Steeped in motor racing history, Tuscany played host to the start of one of motor racing’s greatest-ever rivalries in the early 1960s: Ferrari vs Lamborghini.
Words – Joe Bradley
Images – Lamborghini
Where else in the world would you rather be at the beginning of European Spring than in the Tuscany region of Italy? I'm sure this was a huge contributory factor when CREVENTIC was deciding where to start its European season.
The majestic lines of the Mugello Circuit certainly capture the ambience of the rolling Tuscan countryside. The circuit is quite a challenge for drivers and engineers, given that it has slow sections that require accuracy and focus, and fast sections where you need to gather even more focus just to stay on the track.
Plus, if you stand trackside and take a deep breath, you can actually feel the rich motorsport history in these very hills. A part of the world where one of the greatest rivalries in motor racing started six decades ago.
It was 1963 when Ferruccio Lamborghini, an extremely successful tractor manufacturer, found himself disappointed with his recent purchase of a Ferrari sportscar. A clutch that continued to break just too easily and frequently is what drove Lamborghini to take the journey to the front door of Signore Ferrari in the neighbouring village of Maranello.
No surprise that the meeting was a very short one, but would change the fate of supercars forever. Signore Lamborghini offered constructive critique and explained that the clutch was just not up to the job. He also offered an engineering solution on what Signore Ferrari, for not much cost, could do for the clutch to last much longer.
Enzo Ferrari, not known for accepting criticism of any sort, did not take this friendly advice too readily. After all, who exactly did this Lamborghini fellow think he was? Signore Ferrari had some advice of his own and offered those now-famous words: “Let me make cars. You stick to making tractors.”
Ferruccio Lamborghini drove home. Furious. Instead of being accepted as a fellow engineer with some friendly constructive criticism, he had been rejected out of hand and insulted. The insult was painful. His tractors, after all, were the best in Italy. On that drive home, with these professional insults flying around in his head, he made the decision that he too would also build sports cars. He would build them to be faster and better than Enzo Ferrari's. Soon he had set up a small factory in Sant'Agata, and in 1964, the very first Lamborghini, the 350 GT, was presented at the annual international car show in Turin.
But how was it possible for Lamborghini to build and finish a car in just four months? Turns out there was a sub plot to this story, one that proved crucial to Lamborghini's success.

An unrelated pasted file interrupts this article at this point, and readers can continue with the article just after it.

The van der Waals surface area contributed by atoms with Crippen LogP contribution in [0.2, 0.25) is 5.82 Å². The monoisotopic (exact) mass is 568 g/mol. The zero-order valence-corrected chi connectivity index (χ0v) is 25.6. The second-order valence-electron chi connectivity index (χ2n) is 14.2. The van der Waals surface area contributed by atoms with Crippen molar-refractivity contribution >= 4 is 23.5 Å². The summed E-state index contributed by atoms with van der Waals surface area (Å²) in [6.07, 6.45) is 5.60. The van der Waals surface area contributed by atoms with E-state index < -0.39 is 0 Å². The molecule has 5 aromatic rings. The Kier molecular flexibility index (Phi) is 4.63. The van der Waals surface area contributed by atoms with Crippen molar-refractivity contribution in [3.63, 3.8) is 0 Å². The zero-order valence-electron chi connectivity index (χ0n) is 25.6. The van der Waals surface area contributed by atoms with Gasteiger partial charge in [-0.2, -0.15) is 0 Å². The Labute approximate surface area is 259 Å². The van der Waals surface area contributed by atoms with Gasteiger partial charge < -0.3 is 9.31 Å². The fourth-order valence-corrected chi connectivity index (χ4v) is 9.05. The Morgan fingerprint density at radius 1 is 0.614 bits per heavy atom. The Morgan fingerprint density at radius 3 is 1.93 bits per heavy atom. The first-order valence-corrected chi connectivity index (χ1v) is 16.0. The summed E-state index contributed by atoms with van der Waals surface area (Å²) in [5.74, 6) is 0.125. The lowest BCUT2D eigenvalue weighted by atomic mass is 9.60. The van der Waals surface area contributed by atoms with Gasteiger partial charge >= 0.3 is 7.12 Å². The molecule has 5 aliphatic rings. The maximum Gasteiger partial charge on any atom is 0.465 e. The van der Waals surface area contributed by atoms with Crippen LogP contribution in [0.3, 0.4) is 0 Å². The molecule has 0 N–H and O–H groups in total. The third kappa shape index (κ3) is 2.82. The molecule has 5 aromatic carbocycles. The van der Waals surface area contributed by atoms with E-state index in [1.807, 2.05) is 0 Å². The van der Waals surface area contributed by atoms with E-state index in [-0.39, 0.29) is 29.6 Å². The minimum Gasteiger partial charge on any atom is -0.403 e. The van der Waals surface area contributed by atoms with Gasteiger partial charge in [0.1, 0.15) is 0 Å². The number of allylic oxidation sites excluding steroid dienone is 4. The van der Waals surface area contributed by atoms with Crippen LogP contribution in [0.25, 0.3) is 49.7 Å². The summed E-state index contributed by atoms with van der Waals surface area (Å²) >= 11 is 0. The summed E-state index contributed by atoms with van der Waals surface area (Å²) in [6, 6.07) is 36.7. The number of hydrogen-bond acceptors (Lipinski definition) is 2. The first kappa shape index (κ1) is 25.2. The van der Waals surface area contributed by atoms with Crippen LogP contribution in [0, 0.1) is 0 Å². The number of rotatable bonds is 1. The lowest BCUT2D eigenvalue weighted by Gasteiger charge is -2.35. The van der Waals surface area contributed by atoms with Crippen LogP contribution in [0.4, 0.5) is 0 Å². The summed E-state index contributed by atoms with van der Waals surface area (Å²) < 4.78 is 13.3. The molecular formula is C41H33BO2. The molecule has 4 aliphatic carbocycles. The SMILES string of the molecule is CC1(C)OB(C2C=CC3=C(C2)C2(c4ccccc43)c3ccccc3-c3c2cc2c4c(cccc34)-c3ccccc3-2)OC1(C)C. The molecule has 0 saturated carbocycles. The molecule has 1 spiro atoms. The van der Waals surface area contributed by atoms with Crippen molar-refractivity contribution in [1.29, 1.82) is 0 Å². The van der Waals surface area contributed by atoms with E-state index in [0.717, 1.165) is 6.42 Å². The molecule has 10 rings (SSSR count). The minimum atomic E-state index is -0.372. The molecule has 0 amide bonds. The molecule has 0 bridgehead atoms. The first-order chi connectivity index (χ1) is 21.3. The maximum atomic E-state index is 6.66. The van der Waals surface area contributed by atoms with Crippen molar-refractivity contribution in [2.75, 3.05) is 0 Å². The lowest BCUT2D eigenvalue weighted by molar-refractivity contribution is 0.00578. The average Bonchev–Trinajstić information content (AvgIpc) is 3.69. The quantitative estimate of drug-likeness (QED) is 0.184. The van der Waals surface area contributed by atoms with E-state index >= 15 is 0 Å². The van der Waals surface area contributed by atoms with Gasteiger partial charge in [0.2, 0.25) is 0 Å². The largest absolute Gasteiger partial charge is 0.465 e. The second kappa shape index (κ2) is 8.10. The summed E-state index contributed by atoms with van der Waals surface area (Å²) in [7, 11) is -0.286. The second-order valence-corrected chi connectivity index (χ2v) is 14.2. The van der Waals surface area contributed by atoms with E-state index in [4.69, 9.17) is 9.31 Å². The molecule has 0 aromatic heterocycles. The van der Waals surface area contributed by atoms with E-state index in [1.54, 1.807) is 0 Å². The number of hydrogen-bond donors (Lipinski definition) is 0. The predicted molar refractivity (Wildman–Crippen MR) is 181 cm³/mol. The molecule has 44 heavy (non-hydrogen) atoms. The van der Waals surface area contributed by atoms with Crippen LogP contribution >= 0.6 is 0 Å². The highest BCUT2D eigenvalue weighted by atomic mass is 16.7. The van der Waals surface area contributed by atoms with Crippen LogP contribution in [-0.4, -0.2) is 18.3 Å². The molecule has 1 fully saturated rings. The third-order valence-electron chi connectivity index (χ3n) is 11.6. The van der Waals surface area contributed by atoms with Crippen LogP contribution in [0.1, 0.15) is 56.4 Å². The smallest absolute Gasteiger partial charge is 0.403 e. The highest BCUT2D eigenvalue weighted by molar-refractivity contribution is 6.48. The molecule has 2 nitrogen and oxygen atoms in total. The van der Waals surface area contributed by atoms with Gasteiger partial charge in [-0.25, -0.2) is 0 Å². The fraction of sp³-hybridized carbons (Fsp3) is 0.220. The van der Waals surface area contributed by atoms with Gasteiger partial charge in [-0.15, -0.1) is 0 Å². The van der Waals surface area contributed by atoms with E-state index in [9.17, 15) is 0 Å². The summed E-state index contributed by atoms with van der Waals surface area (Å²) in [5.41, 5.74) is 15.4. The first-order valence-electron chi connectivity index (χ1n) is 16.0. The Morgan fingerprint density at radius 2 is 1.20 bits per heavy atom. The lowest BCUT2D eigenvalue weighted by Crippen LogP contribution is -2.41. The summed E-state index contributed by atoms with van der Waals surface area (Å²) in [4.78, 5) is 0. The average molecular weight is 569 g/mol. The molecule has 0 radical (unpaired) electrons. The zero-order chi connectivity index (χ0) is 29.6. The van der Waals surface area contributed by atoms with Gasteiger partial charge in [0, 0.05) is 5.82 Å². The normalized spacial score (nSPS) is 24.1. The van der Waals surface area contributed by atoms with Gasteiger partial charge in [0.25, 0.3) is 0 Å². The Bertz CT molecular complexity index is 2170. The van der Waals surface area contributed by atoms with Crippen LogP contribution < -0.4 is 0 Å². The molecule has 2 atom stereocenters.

Two years earlier, five people had demanded a meeting with Enzo Ferrari at Maranello. Among the five was Carlo Chiti, the company’s chief engineer, and legendary development manager, Giotto Bizzarrini. They were unhappy that Enzo's wife, Laura Ferrari, had been interfering and even making important decisions on the factory floor, and were adamant that the unqualified Laura should stop interfering with production.
Furious at this, and in a bizarre twist of fate, Enzo Ferrari went against his key members of staff, and instead of correcting his wife's interference, dismissed all five of them on the spot. The now-former key personnel at Ferrari immediately started a competing business in Bologna, a design agency for racing and sports cars called ATS. And it wasn’t long before Signore Lamborghini, with plans for his first-ever supercar already well under way, came knocking at their door.
The first car – the 350 GT – was quite well received, with 13 examples bought at the Turin Auto Show itself and 120 sold over the next two years. All of which, 59 years later, are now priceless. The Ferrari-Lamborghini rivalry continues to this day on race tracks around the world, with perhaps none more fitting than here in the Tuscan hills surrounding Mugello.
Seriously, where else could the 24H SERIES’ European season opener possibly be held?
You can also check out Joe’s column in our magazine for the 2023 Hankook 12H MUGELLO, available for download below.
TEAM ACP - Tangerine Associates
Razoon-more than racing
12H MUGELLO, 2022
12H SPA-FRANCORCHAMPS, 2022
12H HOCKENHEIMRING, 2022
24H PORTIMAO, 2022
24H BARCELONA, 2022
12H KUWAIT, 2022
24H DUBAI, 2023